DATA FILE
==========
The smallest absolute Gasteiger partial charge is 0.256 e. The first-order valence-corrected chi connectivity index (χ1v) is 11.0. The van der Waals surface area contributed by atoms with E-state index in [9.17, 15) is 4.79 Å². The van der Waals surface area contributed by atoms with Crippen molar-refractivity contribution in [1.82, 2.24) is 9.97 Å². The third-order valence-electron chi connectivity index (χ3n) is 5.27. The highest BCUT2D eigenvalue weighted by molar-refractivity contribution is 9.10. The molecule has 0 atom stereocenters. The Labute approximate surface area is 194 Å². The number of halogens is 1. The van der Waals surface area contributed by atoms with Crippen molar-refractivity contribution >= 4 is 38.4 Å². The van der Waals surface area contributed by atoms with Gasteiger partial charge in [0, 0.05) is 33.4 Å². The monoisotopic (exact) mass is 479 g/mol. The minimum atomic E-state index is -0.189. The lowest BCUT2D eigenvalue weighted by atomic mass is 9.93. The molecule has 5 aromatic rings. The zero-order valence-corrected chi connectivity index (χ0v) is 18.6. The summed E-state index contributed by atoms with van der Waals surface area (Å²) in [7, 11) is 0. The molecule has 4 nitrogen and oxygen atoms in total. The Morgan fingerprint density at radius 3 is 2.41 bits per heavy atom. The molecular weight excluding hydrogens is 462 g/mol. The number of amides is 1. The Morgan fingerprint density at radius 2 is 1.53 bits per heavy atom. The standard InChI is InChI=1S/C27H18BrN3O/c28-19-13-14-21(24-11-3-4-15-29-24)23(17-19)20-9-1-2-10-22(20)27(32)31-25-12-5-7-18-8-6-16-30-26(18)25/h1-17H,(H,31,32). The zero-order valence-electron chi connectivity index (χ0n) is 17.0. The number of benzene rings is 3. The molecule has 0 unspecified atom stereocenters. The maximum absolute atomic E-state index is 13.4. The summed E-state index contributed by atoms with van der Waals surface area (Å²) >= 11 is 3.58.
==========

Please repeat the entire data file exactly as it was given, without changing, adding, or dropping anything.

The smallest absolute Gasteiger partial charge is 0.256 e. The first-order valence-corrected chi connectivity index (χ1v) is 11.0. The van der Waals surface area contributed by atoms with E-state index in [9.17, 15) is 4.79 Å². The van der Waals surface area contributed by atoms with Crippen molar-refractivity contribution in [1.82, 2.24) is 9.97 Å². The third-order valence-electron chi connectivity index (χ3n) is 5.27. The highest BCUT2D eigenvalue weighted by molar-refractivity contribution is 9.10. The molecule has 0 atom stereocenters. The Labute approximate surface area is 194 Å². The number of halogens is 1. The van der Waals surface area contributed by atoms with Crippen molar-refractivity contribution >= 4 is 38.4 Å². The van der Waals surface area contributed by atoms with Gasteiger partial charge in [0, 0.05) is 33.4 Å². The monoisotopic (exact) mass is 479 g/mol. The minimum atomic E-state index is -0.189. The lowest BCUT2D eigenvalue weighted by atomic mass is 9.93. The molecule has 5 aromatic rings. The zero-order valence-corrected chi connectivity index (χ0v) is 18.6. The summed E-state index contributed by atoms with van der Waals surface area (Å²) in [7, 11) is 0. The molecule has 4 nitrogen and oxygen atoms in total. The Morgan fingerprint density at radius 3 is 2.41 bits per heavy atom. The molecular weight excluding hydrogens is 462 g/mol. The number of amides is 1. The Morgan fingerprint density at radius 2 is 1.53 bits per heavy atom. The standard InChI is InChI=1S/C27H18BrN3O/c28-19-13-14-21(24-11-3-4-15-29-24)23(17-19)20-9-1-2-10-22(20)27(32)31-25-12-5-7-18-8-6-16-30-26(18)25/h1-17H,(H,31,32). The zero-order valence-electron chi connectivity index (χ0n) is 17.0. The number of benzene rings is 3. The molecule has 0 unspecified atom stereocenters. The maximum absolute atomic E-state index is 13.4. The summed E-state index contributed by atoms with van der Waals surface area (Å²) >= 11 is 3.58.